Cruzloma 2023-07-07T12:25:07-05:00


Quito, the capital city of Ecuador settles on the outskirts of a great volcano named Pichincha. This elevation is part of the Andes Cordillera and allows its inhabitants to enjoy privileged weather by balancing the hot equatorial winds while producing perfect breezes enjoyed throughout the day.

On this mountain, one can find an area called “Cruzloma”, the same that has been witness to many geographical changes and the historical moments of our country.

On the outskirts of the volcano’s east side, the bloody battle of Pichincha took place on May 24, 1822, which defined the independence of Ecuador (It is a historical fact that this is the only battle with the name of a volcano). This place is known as Cruz Loma (translated as Mountain Top Cross).

This mountaintop named Cruz Loma was also the ground for geodesic measurements. It is known that there were several difficulties because of the battles against the native population. Besides, Cruzloma has the shape of a cross and this generates a strong emotional commitment with Ecuadorian culture.




juniperus communis

“is such an important aspect of gin that quite literally, it is not only the primary botanical used in gin but by law, it needs to be the predominant flavor in anything seeking to be classified as gin. The aroma and taste of juniper is – or at least should be – the signature note in any gin, both on the nose and on the palate.”

Gin Foundry


make Cruzloma a unique Gin.


Is a native tree leave from the Ecuadorian Amazon Region. Often the leaves from the Guayusa tree are dried and brewed like tea. When mixed with other ingredients as a beverage the result is, a natural energy drink.


Plants grow on the Andean Cordillera and work well as a natural stimulant. Besides having hundreds of healing properties, when mixed with other spices offer a unique experience.


Is a sweet woody botanical that has been used as a sugar alternative for centuries. Liquorice root carries a somewhat unique taste; it’s like anise or meadowsweet but without menthol qualities. Distilled, the flavor doesn’t much change. This root has a very powerful capacity to change the texture and mouth feel of a gin, bringing oily, viscous qualities.


As with many popular gin botanicals is valued for its medicinal qualities ahead of its last. It has an identifiable aroma in spice form but once distilled becomes very green, like a field of grass. Thanks to Cardamom Cruzloma balances a slightly perfumed flavor with the mix of other ingredients as well.


As an Andean botanical lends a complex base note and a certain feeling of familiarity. Its hot and spicy smell conjures up images of exotic markets and far-flung destinations, but it has an earthy tone and a sweet finish.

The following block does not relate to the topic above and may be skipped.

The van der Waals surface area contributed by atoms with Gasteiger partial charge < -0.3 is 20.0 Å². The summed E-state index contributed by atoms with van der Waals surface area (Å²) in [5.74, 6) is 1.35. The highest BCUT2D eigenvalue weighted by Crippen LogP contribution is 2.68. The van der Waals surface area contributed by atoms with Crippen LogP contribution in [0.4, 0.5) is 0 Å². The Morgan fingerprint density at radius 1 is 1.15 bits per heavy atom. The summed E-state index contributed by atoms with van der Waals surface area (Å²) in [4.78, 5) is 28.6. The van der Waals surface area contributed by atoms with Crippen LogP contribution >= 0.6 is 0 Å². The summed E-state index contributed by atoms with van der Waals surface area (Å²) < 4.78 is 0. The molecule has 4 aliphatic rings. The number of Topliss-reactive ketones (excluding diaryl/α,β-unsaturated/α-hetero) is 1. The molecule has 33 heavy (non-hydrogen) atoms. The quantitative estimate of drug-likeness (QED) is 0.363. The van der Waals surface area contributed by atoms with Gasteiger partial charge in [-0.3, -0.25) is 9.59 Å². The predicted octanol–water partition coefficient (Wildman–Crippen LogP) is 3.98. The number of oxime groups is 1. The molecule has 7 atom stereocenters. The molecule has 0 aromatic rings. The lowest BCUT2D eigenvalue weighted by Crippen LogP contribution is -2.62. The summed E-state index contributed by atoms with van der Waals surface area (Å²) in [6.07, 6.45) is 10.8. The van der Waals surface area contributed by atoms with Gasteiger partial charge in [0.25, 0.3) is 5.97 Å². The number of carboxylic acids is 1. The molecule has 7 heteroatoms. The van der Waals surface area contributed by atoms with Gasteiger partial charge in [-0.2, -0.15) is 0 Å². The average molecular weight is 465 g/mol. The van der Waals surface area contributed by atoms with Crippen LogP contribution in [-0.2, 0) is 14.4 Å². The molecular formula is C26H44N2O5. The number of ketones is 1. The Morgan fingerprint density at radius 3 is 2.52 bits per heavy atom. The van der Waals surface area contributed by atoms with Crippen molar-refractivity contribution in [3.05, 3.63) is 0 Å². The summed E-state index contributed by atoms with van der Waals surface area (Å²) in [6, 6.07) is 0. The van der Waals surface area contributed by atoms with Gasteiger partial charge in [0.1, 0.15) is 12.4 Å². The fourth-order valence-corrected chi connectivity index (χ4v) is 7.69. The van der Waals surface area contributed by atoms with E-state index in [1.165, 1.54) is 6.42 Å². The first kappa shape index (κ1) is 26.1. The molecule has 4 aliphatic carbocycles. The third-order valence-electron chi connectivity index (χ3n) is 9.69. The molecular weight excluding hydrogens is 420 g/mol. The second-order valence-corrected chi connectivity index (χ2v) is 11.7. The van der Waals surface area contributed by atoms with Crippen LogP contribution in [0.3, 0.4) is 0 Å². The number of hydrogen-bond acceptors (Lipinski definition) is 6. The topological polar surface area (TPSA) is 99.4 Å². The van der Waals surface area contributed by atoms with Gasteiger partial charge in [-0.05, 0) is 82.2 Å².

Has a mix of cinnamon, clove, nutmeg and black pepper. By mixing with other spices, sweet pepper can create an interesting contrast in the final flavor.


Is a woody, perennial herb with needle-like leaves and small blue flowers. Its Latin name, Rosmarinus, translates to “dew of the sea” Rosemary makes its way into the botanical lineup of Cruzloma. As it tends to dominate, Cruzloma opts to use it in such small quantities that proportion an exact dose of pervasive flavors such as orange peel and even in this low amount, still has a big effect on the final batch.


Has a complex flavor once distilled, all at once citrusy, nutty and a little spicy. The location from where it is sourced has a large impact on the overall flavor profile too and many gin makers will spend careful hours researching where they get their crop. Cruzloma uses these botanicals from the fertile lands of The Andes.


Is a flowering plant from the carrot family. It is infused with floral and fruity flavors to re-invent gin into a refreshing, springtime spirit.


Is distinct, sweet and aniseed-like with a fresh, pleasing aftertaste. Star anise offers to Cruzloma a strong aroma. In the Amazon Region producers can find the best Star Anise in the world.


Is used as a fragrance or flavoring in essential oils and can be overwhelming. That said, when used sparingly it can give a strong floral, surprisingly savory taste to the maceration.

TILA (flowers)

Are highly aromatic, and well known for their healing properties, also bringing a balanced floral flavor.


A round, fleshy fruit encased by a bright orange peel. The fruit generally has 10 segments inside and is surrounded by a white tissue like substance. Orange peel, both fresh and dried, is a popular gin botanical. The soft citrus taste of an orange makes an essential part of our recipe.


Plays an integral role in the Cruzloma universe. It is one of the most commonly used botanicals, and even when not present in the spirit itself, a wedge of it is more than likely to be seen bobbing around in a G&T or twisted into a Martini.


Every Cruzloma bottle is hydrated with volcanic water that provides an exact, fine and balanced flavor after being distilled. This process allows Cruzloma to be called a 40° premium London Dry Gin.

In the municipality of La Mana of the Cotopaxi Region underground springs were discovered over 100 years ago, which is the source of the special water making it unique in the world. The water flows from underground springs bringing with it Oligomineral properties containing gold and silver that benefits the human body.

Gold being the best conductor of electricity and silver being the best antibacterial make the water achieve the highest ratings of purity worldwide, which is why Cruzloma uses this organic water in the production of the gin.